… because for all those years I was hellbent on writing something nice.
I came back to Philly for a longish stay in 1980.
The furniture was not only unchanged, it was arranged exactly as I had left it years before, the feet of the snooty antiques grinding the same black divots in the sarcophagal plush of the carpets. The kitchen’s deep freeze featured rime-encrusted lobster tails I had eschewed before I could shave. The same old quaking spinsters rattled their cups in the living room on Sundays but Jenny, the tallish secretary, the blue-eyed Southern Octoroon with long white hair and big tits and a trim figure, good posture, who Uncle G had probably hired to blow him weekly, despite her age (she had to have been 70 the day I first arrived), the one who I recalled once lost a negligible amount of control over her bowels, in the entrance hall of the chapel, as she stooped to fetch the morning’s mail, leaving a Milk Dud-sized dropping on the linoleum mere seconds before I arrived on the scene, she trying then to cover for it by loudly demanding that I immediately clean up this abomination that our filthy dog Hans (locked up next door) had left there; Jenny had been dead a year when I came back. But I bet she looked the same as ever in her night-box, unable to sleep, showing off her prized blue eyes. I was the only item in the picture that seemed in any way changed when I returned to Philly in 1980. But not entirely. Not yet.
I was careful to creep in and out of the houses at such times that Jimmy was unlikely to be outside, just standing there, sun-struck, as he had taken, unnervingly, to doing. I hadn’t phoned or visited him once since returning to the Funeral Home to live, for a short time, as a college drop-out and an adult, a liberated adult, and, as I postponed the inevitable, the inevitable became impossible. Aunt G would sometimes mention rather sheepishly that Mr. Jimmy had asked about me. I was 21 that year and I’d been 16 the year I first arrived. To put it in perspective, if only for myself: our Daughter is 16 and I can’t imagine sending her to spend time with Mr. Jimmy.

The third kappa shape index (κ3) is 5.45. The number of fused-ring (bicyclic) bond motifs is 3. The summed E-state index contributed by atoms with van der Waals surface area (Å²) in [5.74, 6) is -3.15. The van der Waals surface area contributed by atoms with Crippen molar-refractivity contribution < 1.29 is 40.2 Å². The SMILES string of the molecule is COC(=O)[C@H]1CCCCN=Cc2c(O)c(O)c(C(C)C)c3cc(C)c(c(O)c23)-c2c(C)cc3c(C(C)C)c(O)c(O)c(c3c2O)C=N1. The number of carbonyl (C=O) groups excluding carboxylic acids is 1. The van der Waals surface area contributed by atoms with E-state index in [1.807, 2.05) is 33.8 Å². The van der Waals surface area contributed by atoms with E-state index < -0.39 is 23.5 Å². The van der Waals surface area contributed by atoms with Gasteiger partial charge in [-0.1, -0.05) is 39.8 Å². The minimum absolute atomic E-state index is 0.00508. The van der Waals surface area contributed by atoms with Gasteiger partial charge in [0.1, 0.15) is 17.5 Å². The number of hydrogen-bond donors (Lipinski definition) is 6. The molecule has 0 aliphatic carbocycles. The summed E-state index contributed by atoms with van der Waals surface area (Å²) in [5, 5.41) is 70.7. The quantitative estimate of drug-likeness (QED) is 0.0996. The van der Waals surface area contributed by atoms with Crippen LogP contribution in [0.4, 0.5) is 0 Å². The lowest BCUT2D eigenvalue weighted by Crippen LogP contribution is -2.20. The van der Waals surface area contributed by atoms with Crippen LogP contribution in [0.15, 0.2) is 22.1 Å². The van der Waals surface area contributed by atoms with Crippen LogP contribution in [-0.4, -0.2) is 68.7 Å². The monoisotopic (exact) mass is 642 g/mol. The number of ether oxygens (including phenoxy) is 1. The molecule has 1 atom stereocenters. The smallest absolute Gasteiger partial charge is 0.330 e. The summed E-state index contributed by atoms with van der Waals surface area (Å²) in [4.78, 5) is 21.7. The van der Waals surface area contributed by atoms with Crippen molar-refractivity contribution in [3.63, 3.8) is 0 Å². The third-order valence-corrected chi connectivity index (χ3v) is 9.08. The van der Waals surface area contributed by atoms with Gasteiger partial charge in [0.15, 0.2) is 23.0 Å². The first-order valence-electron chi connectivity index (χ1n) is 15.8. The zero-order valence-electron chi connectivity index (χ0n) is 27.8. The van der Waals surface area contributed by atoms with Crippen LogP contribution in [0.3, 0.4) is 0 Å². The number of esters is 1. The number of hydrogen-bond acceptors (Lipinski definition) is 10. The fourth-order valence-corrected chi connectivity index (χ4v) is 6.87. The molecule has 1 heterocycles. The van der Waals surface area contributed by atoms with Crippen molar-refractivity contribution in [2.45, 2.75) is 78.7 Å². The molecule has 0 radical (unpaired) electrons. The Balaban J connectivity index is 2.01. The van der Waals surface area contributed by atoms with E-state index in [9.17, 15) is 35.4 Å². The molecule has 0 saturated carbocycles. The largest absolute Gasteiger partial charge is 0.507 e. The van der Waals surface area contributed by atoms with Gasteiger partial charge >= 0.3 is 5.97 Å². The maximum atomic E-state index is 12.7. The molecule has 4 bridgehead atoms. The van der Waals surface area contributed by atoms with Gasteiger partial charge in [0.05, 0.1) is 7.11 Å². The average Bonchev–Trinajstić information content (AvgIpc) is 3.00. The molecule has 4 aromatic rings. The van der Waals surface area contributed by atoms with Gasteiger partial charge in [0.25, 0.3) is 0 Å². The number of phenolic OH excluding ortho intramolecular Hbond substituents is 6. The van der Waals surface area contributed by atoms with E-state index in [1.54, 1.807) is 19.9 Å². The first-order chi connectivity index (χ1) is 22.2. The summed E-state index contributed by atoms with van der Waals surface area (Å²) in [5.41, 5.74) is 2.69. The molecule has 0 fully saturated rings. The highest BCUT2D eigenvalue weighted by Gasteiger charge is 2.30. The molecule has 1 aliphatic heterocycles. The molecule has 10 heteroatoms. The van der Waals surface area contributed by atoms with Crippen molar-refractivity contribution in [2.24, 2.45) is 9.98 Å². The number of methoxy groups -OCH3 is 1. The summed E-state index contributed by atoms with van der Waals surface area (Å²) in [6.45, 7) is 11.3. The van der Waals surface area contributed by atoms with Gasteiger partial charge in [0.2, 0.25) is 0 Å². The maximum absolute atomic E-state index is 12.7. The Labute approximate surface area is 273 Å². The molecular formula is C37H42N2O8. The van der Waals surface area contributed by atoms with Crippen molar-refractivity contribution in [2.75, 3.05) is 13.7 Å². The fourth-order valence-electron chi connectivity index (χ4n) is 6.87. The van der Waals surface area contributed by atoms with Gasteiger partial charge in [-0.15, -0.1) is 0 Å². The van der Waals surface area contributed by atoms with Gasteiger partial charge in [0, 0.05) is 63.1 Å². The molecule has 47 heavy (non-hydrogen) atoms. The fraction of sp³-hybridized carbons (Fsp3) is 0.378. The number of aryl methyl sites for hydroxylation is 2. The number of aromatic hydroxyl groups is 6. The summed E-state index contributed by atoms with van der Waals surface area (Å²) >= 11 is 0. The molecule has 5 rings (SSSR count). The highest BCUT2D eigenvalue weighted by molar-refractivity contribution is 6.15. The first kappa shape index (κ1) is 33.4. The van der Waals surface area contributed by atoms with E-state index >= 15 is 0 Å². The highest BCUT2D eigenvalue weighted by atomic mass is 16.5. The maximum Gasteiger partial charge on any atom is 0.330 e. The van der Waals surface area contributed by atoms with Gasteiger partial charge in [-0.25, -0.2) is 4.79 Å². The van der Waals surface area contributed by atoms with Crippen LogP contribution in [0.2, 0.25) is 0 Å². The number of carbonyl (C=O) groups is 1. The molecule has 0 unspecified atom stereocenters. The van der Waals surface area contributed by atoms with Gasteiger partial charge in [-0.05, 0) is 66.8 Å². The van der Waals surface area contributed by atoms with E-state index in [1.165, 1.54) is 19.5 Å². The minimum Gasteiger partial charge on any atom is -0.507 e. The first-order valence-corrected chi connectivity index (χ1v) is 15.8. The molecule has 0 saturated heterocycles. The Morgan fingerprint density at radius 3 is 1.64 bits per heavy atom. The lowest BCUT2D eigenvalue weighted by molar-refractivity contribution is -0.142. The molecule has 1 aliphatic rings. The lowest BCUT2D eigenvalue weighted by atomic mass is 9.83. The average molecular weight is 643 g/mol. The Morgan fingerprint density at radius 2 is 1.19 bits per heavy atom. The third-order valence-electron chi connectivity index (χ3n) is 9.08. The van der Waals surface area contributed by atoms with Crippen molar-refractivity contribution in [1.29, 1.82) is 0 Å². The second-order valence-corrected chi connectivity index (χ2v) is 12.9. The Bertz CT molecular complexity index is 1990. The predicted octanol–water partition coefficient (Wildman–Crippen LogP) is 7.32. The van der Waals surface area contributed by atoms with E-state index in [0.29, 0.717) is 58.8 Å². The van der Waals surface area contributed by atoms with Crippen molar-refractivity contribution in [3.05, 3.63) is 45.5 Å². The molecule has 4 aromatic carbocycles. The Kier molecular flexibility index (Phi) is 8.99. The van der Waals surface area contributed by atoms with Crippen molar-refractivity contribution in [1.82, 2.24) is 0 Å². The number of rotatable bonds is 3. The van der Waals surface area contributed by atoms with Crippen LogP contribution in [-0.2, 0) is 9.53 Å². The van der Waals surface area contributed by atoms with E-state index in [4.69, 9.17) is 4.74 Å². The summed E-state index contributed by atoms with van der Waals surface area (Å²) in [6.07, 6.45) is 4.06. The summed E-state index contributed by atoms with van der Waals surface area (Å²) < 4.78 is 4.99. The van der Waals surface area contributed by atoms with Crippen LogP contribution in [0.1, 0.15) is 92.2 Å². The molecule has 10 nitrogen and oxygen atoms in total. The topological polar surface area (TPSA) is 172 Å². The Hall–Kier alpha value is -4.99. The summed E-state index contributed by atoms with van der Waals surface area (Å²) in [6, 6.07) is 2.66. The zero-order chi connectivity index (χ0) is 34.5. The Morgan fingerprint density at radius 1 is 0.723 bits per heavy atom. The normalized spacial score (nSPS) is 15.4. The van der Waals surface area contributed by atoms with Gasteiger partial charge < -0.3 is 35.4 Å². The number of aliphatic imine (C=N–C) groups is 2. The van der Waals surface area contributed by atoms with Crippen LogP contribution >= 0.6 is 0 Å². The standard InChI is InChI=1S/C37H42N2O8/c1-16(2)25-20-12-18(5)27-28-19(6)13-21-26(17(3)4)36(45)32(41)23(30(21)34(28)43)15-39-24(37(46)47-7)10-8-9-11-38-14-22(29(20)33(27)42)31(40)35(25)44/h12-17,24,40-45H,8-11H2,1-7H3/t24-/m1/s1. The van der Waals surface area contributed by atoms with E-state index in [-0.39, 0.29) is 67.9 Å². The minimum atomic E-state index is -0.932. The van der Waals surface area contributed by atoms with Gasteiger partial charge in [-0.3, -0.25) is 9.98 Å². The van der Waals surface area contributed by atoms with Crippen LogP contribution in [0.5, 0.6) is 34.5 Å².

For almost a year I managed to maintain zero contact with Mr. Jimmy until one morning when his wife called to inform G and G that Jimmy was dead, he’d died overnight and was lying so peacefully on the couch in the living room you’d swear he was napping. It was Tilly’s responsibility now to take a train into Center City and file the proper papers and call on relatives who might help. She wondered if it was at all possible for G to send Steven ova to keep an eye on Jimmy while I run mah errands …?
When Tilly let me into the darkened parlor where Mr. Jimmy, with his emptied sockets, lay in state, she fixed me with those sticky prehensile eyes and pecked me on a cheek and stood back to appraise me with perfect sarcasm, the sarcasm of Kings, the practised sarcasm that probably hastened Jimmy’s end, drawling that I’d grown since the last time she’d seen me.
In those days as I sat on the neo-classical front porch steps, of The Funeral Home, the Ghetto was to the left a ways, a part of the street I rarely walked as far as, but, as I write this, all of Germantown has long-since been overrun and fallen to seed, in jungle vines of graffiti and archeological ruin, like a special effect from a George Pal film.
So be it, I think. So be it.